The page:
|Coordinatore||INSTITUT NATIONAL DE RECHERCHE EN INFORMATIQUE ET EN AUTOMATIQUE
address: Domaine de Voluceau, Rocquencourt
|Nazionalità Coordinatore||France [FR]|
|Totale costo||118˙572 €|
|EC contributo||118˙572 €|
Specific programme "People" implementing the Seventh Framework Programme of the European Community for research, technological development and demonstration activities (2007 to 2013)
|Anno di inizio||2008|
|Periodo (anno-mese-giorno)||2008-07-17 - 2010-07-16|
INSTITUT NATIONAL DE RECHERCHE EN INFORMATIQUE ET EN AUTOMATIQUE
address: Domaine de Voluceau, Rocquencourt
|FR (LE CHESNAY Cedex)||coordinator||0.00|
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'Numerous critical problems in bioinformatics and computational biology are computationally intensive and could benefit from being solved on a computational Grid, that is a network of geographically distributed computers. Most works that combine bioinformatics and Grids focus on biological problems that can be trivially adapted to Grids, staying clear of more complex problems. In this fellowship we propose to address, in an interdisciplinary research, the resolution on Grids of two complex and demanding problems: metagenomics assembly and metagenomics annotation. Metagenomics is the study of the genomes of an entire community of microbes; metagenomics assembly is the problem of assembling the genome of each of the microbial species in the studied community. The applicant, a Grid computing expert, proposes to work with experts in bioinformatics and experts in Grid computing to design new algorithmic solutions to solve these two metagenomics problems. In this proposal, the applicant would simultaneously visit for a year, and work with, Prof. Guylaine Poisson's Bioinformatics Lab (BiL) and Prof. Henri Casanova's Concurrent Research Group (CoRG), both located at the University of Hawai`i at Manoa, USA.'
Bioinformatics uses computer applications and statistical concepts to make sense of data retrieved from studies in biological processes at the molecular level. To do this, researchers rely on databases to solve problems related to managing and analysing this information.
Problems presenting in the field of bioinformatics and computational biology are often related to intricate, time-consuming and 'loaded' computational processes. Researchers believe many of these operational difficulties can be resolved by using a computational grid, a network of computers in various locations.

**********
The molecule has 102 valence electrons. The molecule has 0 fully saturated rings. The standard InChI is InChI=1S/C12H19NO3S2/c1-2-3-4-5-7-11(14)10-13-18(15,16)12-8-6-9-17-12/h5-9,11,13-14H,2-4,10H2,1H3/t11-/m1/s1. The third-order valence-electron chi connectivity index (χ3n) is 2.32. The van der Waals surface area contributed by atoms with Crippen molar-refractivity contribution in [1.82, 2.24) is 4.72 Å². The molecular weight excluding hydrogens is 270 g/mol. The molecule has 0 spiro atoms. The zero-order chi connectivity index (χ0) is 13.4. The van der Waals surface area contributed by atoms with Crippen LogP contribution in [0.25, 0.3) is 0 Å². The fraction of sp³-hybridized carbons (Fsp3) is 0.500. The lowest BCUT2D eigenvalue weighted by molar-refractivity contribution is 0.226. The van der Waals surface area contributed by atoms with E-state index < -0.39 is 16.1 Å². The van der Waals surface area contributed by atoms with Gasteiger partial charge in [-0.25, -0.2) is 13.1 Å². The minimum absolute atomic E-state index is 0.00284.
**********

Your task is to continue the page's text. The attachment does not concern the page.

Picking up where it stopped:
The bioinformatics field of metagenomics involves the study of genomes of a community of microbes. Problems presenting here have to do with annotation (identifying the key features) of these genomes as well as their assembly in various environments. Annotation gives biological meaning to raw datasets of information.
The 'Algorithmics for metagenomics on grids' (Metagenogrids) project aimed to discover algorithmic solutions to these metagenomics problems, to be resolved on grid computing platforms. However, researchers decided to refocus the study when efforts failed to form a solid collaboration for study on metagenomics assembly. The new purpose was to come up with more efficient batch scheduling so as to improve the allocation and management of resources across computational clusters. An added challenge was that of ensuring the quality of service for users of these platforms.
The EU-funded Metagenogrids team first tackled the issue of allocating resources for applications with unabated resource consumption rates and either never-ending execution times or unknown execution times. Several job-scheduling algorithms were developed, and results for high-performance computing (HPC) workloads were presented. In comparison to standard batch scheduling algorithms, results favoured using the newly proposed algorithms for vastly improved performance in the majority of experimental scenarios. This represented a step forward for the potential of combining virtualisation technology with lightweight scheduling strategies.
The project's results have advanced efforts with a view to the future design of resource management systems for enhanced use of platforms, improved outcomes and quality of service. The foundations laid in this study appear strong enough to support further study that aims to extend results to applications whose resource consumption rates change during an application's execution.
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